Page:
Monday, January 26, 2009

Book Review : Into Thin Air - John Krakauer*****



Into Thin Air is Jon Krakauer's personal account of the disaster that befell a number of teams trying to reach the summit of Mount Everest in May 2006. Krakauer accompanied Rob Hall's Adventure Consultant's expedition as a journalist working for Outside magazine, he had considerable high level mountaineering experience, and counted himself well qualified to accompany the group and try to reach the summit.

8 climbers died that day in the worst single day disaster on the mountain.

I found Krakauer's account to be detailed and compelling at the same time, I had read Krakauer's investigation of the disappearance of Chris 'Alexander Supertramp' McCandless in 'Into The Wild' and enjoyed his writing style in that book. Into The Wild takes you from the very start of the expedition, to base camp and acclimatisation at the higher camps, and then through to the assault on the summit itself and the catastrophe that unfolded around it. This was literally a book I could not put down, and absolutely absorbing true life story.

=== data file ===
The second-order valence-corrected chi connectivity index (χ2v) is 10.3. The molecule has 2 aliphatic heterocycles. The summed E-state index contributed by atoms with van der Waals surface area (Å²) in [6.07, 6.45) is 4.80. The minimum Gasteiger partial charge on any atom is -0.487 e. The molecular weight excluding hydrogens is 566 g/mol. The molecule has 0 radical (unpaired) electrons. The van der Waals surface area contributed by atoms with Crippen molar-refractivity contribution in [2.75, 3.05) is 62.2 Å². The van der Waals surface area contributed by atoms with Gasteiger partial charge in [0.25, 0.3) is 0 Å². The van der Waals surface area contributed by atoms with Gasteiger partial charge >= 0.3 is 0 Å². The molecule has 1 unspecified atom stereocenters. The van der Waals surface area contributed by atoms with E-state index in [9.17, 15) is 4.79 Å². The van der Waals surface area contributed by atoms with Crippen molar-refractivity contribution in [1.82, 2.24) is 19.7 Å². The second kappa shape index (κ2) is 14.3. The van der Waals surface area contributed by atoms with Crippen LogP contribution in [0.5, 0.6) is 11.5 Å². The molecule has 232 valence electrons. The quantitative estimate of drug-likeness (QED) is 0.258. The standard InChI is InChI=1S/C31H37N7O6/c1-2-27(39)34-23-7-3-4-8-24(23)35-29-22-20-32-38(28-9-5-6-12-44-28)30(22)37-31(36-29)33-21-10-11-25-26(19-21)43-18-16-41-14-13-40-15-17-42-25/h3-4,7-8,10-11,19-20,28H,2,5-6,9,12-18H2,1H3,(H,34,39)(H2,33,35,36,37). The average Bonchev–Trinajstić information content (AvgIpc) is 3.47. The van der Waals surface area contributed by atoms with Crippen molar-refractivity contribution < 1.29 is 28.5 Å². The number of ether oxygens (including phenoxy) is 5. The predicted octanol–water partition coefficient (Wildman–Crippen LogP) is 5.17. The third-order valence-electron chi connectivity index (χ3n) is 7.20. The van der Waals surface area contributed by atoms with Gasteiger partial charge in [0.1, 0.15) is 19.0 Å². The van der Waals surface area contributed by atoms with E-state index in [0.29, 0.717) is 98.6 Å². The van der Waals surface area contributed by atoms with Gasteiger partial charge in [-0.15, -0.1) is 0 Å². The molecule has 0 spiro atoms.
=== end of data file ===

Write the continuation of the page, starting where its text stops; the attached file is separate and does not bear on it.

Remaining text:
Krakauer sets out what he believes to be causes of the Everest disaster, too many climbers on the mountain and the use of oxygen allowing weaker climbers to push themselves beyond their limits being two of his critiques. His original brief from Outside magazine was to also look into the increasing commercialisation of Everest, and to examine the phenomena of professional guides taking paying guests up into the death zone, this he does and comes to the not unexpected conclusion that some, but certainly not all, of the paying climbers should not have been attempting the mountain.

Some people just will not understand the lure of summiting Everest, I love hill walking, and I would love to do some of the world's longer hikes if I had the time, so I can appreciate the inner drive that kicks in after you have managed a smaller climb, you want to achieve more and more, get higher and higher, and eventually only Everest will do. Krakauer points out that it is partly this same drive that kills some climbers, some men and women will push themselves to the point of exhaustion to the reach the summit and will then be unable to manage the more difficult descent.

Krakauer is also not slow to recognise his own shortcomings on the mountain and his personal mistakes that may have led to the death of one of his own own team mates. There have been a number of rebuttals to Krakauer's novel published, climber Anatoli Boukreev felt that he came in for undue criticism in the book and others wrote to Outside magazine to put forward their own acounts of the tragedy, some of those can be found at Outside Online.

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